>* reading articles about a real public library censorship case, breaking
>into two groups, then having the groups present the opposing
A suburban public library here in the San Francisco Bay Area is involved in
a very interesting censorship case that would be excellent for in-class
debate because there are compelling arguments to be made on both sides of
the issue, unlike in most censorship cases.
The issue involves the request by parent groups that the public library put
"blocking" software in place on the computers in the library so that
children cannot access pornographic and "hate" web sites. The library has
refused to do so, since such software would also prevent adults from
accessing the sites. The parents in turn question whether the library is
the appropriate place for adults to be looking at x-rated web sites in any
event. To me, there are interesting arguments on both sides of this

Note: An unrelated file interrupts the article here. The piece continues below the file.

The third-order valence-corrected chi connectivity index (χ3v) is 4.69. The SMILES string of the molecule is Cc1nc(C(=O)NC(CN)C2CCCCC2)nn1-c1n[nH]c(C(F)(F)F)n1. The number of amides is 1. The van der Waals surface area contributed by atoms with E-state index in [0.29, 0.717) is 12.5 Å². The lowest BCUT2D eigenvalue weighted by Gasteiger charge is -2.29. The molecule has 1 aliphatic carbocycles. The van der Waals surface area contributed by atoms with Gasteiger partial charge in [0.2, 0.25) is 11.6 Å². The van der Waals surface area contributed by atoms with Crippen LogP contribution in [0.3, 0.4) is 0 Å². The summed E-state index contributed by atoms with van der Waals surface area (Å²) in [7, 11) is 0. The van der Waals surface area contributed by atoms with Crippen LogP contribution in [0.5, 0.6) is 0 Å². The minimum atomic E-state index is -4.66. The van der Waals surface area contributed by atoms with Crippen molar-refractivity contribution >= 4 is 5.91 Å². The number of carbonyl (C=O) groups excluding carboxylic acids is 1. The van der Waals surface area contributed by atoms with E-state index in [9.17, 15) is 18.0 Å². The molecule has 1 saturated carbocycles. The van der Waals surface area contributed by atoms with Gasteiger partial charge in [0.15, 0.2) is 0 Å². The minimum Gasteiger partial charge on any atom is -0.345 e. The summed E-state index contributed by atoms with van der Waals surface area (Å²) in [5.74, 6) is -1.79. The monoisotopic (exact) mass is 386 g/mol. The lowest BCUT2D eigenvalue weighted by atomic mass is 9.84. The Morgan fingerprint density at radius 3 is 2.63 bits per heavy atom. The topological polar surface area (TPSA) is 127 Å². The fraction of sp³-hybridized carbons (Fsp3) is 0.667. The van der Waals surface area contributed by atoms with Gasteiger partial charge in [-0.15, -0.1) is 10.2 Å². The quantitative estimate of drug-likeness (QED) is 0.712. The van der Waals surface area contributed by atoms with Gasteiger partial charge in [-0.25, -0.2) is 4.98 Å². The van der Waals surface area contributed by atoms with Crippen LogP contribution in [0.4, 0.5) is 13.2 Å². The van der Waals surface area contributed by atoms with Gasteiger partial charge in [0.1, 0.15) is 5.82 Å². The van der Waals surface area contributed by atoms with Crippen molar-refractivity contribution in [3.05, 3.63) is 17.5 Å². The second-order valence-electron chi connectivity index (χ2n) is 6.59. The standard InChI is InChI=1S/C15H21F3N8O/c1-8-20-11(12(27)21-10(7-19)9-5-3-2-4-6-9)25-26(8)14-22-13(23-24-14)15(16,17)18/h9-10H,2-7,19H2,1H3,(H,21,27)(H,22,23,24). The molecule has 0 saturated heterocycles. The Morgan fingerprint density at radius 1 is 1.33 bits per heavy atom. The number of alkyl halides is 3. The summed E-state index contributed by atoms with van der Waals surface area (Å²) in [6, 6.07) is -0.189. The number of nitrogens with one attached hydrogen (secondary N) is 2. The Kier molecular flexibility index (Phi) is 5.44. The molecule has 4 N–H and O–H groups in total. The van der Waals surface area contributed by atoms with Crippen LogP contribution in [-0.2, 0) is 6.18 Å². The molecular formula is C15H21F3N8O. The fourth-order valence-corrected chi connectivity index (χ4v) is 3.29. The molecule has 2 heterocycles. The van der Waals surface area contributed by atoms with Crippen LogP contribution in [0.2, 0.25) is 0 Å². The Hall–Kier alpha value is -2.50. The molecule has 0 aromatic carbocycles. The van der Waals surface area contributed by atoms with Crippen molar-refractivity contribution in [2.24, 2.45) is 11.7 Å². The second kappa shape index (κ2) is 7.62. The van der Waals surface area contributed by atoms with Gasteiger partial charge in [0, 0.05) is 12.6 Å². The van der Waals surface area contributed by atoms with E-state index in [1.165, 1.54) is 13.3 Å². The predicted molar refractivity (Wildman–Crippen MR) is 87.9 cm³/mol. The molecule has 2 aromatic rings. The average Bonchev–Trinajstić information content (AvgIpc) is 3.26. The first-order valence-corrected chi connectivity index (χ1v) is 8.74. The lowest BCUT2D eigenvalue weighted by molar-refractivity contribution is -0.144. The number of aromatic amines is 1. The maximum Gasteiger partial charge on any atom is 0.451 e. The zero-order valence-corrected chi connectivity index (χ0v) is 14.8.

question, and thus it could stimulate a better in-class debate than many
>* watching two short documentaries, different styles, subject matter, and
>intended audiences -- then writing 100 word reviews.
A variant on this idea would be to watch two videos with different styles
and approaches but on similar topics, then asking the students to justify
(verbally and/or in writing) which they would _purchase_ for their
collections. Such an exercise forces the students to consider audience,
collection development, budget issues, etc., as they would in the real
world, and also calls on them to make _persuasive_ arguments (rather than
simply judgmental ones, as in a review), an important real-world skill in
any organization or bureaucracy.
Just a couple of thoughts to take or leave.
Media Marketing Specialist
University of California Extension
Center for Media and Independent Learning
2000 Center Street, Fourth Floor
Berkeley, CA 94704-1223